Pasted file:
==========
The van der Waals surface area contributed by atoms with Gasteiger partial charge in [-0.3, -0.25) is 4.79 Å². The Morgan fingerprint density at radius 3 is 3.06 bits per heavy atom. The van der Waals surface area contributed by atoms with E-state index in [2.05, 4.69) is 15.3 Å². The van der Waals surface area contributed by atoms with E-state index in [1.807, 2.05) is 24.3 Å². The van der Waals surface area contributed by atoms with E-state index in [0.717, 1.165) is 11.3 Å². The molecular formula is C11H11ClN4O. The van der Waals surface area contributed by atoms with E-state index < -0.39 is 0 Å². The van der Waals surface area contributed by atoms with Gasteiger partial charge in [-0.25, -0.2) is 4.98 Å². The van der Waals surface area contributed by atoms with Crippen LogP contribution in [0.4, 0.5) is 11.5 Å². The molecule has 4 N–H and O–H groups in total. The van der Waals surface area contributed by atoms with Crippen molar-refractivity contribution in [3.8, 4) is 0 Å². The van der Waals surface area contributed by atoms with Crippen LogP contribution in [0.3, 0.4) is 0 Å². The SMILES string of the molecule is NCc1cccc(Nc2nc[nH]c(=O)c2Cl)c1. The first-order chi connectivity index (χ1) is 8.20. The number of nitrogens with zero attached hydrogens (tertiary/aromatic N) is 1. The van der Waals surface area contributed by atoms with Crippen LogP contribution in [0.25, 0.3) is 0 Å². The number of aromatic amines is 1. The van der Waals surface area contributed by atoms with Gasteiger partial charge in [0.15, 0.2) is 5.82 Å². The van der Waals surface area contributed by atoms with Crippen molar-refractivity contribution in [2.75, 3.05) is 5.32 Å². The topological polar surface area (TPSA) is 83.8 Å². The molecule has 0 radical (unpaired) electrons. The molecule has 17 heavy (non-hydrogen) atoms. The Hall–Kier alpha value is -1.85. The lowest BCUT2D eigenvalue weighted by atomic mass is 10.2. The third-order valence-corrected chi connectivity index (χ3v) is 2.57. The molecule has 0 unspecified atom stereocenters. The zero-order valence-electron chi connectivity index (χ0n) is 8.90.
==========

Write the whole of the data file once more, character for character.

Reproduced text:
The van der Waals surface area contributed by atoms with Gasteiger partial charge in [-0.3, -0.25) is 4.79 Å². The Morgan fingerprint density at radius 3 is 3.06 bits per heavy atom. The van der Waals surface area contributed by atoms with E-state index in [2.05, 4.69) is 15.3 Å². The van der Waals surface area contributed by atoms with E-state index in [1.807, 2.05) is 24.3 Å². The van der Waals surface area contributed by atoms with E-state index in [0.717, 1.165) is 11.3 Å². The molecular formula is C11H11ClN4O. The van der Waals surface area contributed by atoms with E-state index < -0.39 is 0 Å². The van der Waals surface area contributed by atoms with Gasteiger partial charge in [-0.25, -0.2) is 4.98 Å². The van der Waals surface area contributed by atoms with Crippen LogP contribution in [0.4, 0.5) is 11.5 Å². The molecule has 4 N–H and O–H groups in total. The van der Waals surface area contributed by atoms with Crippen molar-refractivity contribution in [3.8, 4) is 0 Å². The van der Waals surface area contributed by atoms with Crippen LogP contribution in [0.3, 0.4) is 0 Å². The SMILES string of the molecule is NCc1cccc(Nc2nc[nH]c(=O)c2Cl)c1. The first-order chi connectivity index (χ1) is 8.20. The number of nitrogens with zero attached hydrogens (tertiary/aromatic N) is 1. The van der Waals surface area contributed by atoms with Crippen LogP contribution in [0.25, 0.3) is 0 Å². The number of aromatic amines is 1. The van der Waals surface area contributed by atoms with Gasteiger partial charge in [0.15, 0.2) is 5.82 Å². The van der Waals surface area contributed by atoms with Crippen molar-refractivity contribution in [2.75, 3.05) is 5.32 Å². The topological polar surface area (TPSA) is 83.8 Å². The molecule has 0 radical (unpaired) electrons. The molecule has 17 heavy (non-hydrogen) atoms. The Hall–Kier alpha value is -1.85. The lowest BCUT2D eigenvalue weighted by atomic mass is 10.2. The third-order valence-corrected chi connectivity index (χ3v) is 2.57. The molecule has 0 unspecified atom stereocenters. The zero-order valence-electron chi connectivity index (χ0n) is 8.90.